DBS Group Research analysts Yeo Kee Yan and Janice Chua have lifted their 12-months target for Straits Times Index (STI) to 3,700 from 3,600 previously on the assumption of slower growth and no technical recession.
The analysts note that Prime Minister Lee Hsien Loong’s recent message that Singapore is able to avoid a recession has debunked some economists’ warning of one. “STI should not trade below 3,300 again in the foreseeable future as this level coincided with ‘recession valuation’,” they add.
In anticipation of the slew of 4QFY2022 results announcements, Yeo and Chua expect stocks under their coverage to deliver 20.8% earnings growth in FY2022. This will be led by banks, reopening beneficiaries and selective technology stocks.
Meanwhile — with regards to the upcoming 2023 Budget statement release — the analysts point out that any additional support packages to alleviate higher cost of living should benefit grocer Sheng Siong Group and suburban retail REIT, Frasers Centrepoint Trust.
There may also be measures to support jobs and businesses with the slowing economy and a continued push towards longer-term priorities. This includes SG Green Plan 2030, of which Singapore Technologies Engineering and City Developments (CDL) are possible beneficiaries.
Reopening beneficiaries are not the only companies that should report good earnings. The analysts highlight five stocks with positive identifiable drivers, the first being Yangzijiang Shipbuilding which is poised to meet its 2022 target of 70 deliveries.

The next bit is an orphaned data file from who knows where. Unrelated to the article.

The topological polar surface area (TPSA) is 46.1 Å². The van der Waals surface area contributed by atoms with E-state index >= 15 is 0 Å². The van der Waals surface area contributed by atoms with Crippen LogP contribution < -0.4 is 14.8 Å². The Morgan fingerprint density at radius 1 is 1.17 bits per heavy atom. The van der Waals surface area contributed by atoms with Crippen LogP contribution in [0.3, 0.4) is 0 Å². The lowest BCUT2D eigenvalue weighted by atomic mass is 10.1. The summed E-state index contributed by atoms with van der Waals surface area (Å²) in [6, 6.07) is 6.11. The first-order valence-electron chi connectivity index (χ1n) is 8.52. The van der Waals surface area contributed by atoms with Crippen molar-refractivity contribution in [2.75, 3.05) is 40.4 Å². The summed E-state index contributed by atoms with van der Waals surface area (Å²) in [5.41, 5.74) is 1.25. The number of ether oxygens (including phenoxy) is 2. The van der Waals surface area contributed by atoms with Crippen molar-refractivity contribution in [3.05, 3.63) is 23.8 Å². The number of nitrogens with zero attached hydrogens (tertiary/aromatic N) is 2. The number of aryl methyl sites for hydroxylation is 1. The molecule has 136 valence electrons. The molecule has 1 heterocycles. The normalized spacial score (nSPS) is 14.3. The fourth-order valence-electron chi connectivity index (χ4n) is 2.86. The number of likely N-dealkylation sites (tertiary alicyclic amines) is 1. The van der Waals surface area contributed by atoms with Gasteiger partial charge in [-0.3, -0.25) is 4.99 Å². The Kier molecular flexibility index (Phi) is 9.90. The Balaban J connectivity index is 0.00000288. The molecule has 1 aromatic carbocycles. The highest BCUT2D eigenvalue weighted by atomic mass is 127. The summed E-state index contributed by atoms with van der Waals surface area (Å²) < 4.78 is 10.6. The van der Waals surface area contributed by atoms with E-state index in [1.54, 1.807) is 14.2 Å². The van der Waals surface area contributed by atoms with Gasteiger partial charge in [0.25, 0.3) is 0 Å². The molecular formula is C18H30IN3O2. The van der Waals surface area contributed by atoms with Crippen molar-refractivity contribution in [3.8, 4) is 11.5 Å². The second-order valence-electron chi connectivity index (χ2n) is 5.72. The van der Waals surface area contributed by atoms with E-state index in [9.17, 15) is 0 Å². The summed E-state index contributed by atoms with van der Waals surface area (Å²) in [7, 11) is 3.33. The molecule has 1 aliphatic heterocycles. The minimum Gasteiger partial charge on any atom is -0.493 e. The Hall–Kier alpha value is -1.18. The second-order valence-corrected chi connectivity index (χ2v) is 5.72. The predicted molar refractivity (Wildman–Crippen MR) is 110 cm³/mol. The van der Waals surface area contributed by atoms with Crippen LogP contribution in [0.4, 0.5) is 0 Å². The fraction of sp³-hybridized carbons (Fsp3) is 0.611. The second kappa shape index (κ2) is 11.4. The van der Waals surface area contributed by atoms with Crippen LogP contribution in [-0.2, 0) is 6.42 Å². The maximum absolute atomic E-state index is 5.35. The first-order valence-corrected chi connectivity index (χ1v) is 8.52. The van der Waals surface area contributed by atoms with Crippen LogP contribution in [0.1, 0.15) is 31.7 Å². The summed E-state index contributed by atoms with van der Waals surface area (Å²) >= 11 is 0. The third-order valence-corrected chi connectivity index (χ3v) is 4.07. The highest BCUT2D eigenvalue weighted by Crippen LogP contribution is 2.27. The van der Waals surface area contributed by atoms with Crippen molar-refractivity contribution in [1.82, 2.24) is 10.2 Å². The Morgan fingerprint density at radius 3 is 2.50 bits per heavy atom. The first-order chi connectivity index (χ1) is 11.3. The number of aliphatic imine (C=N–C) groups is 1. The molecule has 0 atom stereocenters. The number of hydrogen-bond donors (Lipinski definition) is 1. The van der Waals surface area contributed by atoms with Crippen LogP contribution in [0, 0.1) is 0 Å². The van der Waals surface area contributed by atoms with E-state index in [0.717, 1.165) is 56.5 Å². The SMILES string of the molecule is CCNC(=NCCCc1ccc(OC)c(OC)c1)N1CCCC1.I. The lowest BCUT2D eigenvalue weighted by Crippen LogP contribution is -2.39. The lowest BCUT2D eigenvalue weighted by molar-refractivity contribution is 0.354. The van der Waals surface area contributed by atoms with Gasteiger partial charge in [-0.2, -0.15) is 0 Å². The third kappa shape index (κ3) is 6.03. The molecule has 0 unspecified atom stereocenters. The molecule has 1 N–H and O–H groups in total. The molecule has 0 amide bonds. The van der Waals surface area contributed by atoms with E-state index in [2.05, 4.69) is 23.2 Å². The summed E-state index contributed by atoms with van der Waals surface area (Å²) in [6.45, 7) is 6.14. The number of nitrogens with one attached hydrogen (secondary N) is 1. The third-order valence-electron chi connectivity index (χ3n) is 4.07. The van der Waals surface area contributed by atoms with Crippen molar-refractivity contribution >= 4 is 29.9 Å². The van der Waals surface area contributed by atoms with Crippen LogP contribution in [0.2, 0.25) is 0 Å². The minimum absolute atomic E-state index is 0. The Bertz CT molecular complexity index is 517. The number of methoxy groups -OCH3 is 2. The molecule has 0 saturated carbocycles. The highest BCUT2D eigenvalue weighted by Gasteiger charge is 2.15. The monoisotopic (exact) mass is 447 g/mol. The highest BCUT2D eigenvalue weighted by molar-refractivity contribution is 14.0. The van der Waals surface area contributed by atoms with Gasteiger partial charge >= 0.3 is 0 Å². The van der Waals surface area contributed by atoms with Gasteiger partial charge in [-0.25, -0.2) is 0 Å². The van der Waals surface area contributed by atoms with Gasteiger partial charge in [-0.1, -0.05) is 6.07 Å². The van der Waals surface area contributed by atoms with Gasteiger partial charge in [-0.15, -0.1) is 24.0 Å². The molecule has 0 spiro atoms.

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CDL has strong presales, operational recovery and capital gains from collective sales, while USM holdings benefit from lower taxes and new customer contributions. Lastly, banks such as UOB and OCBC benefit from net interest margin upside, benign asset quality and potential for dividend potential for dividend surprises.
Conversely, there may be earnings and net asset value erosion risks for US offices and European SREITs — namely Prime US REIT, Keppel Pacific Oak US REIT and ARA US Hospitality Trust — due to their increasingly challenging outlook, the analysts add.
Yeo and Chua also highlight lesser-talked-about stocks that would benefit from China and Hong Kong’s policy shift. For one, China’s shift to pro-growth and away from zero-Covid-19 is positive for companies with significant operations there such as Nanofilm Technologies and Aztech Global, even as demand and uncertainties persist near-term.
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Port and logistics names such as Hutchison Port Holdings Trust (HPHT) and Mapletree Logistics Trust should also benefit. The reopening of China and Hong Kong’s borders, coupled with the latter’s attempt to revive its financial hub status is positive for Hongkong Land. An end to the social unrest in 2019 also provides a much more stable backdrop.
Among these five, DBS’s preferred picks are HPHT and Hongkong Land.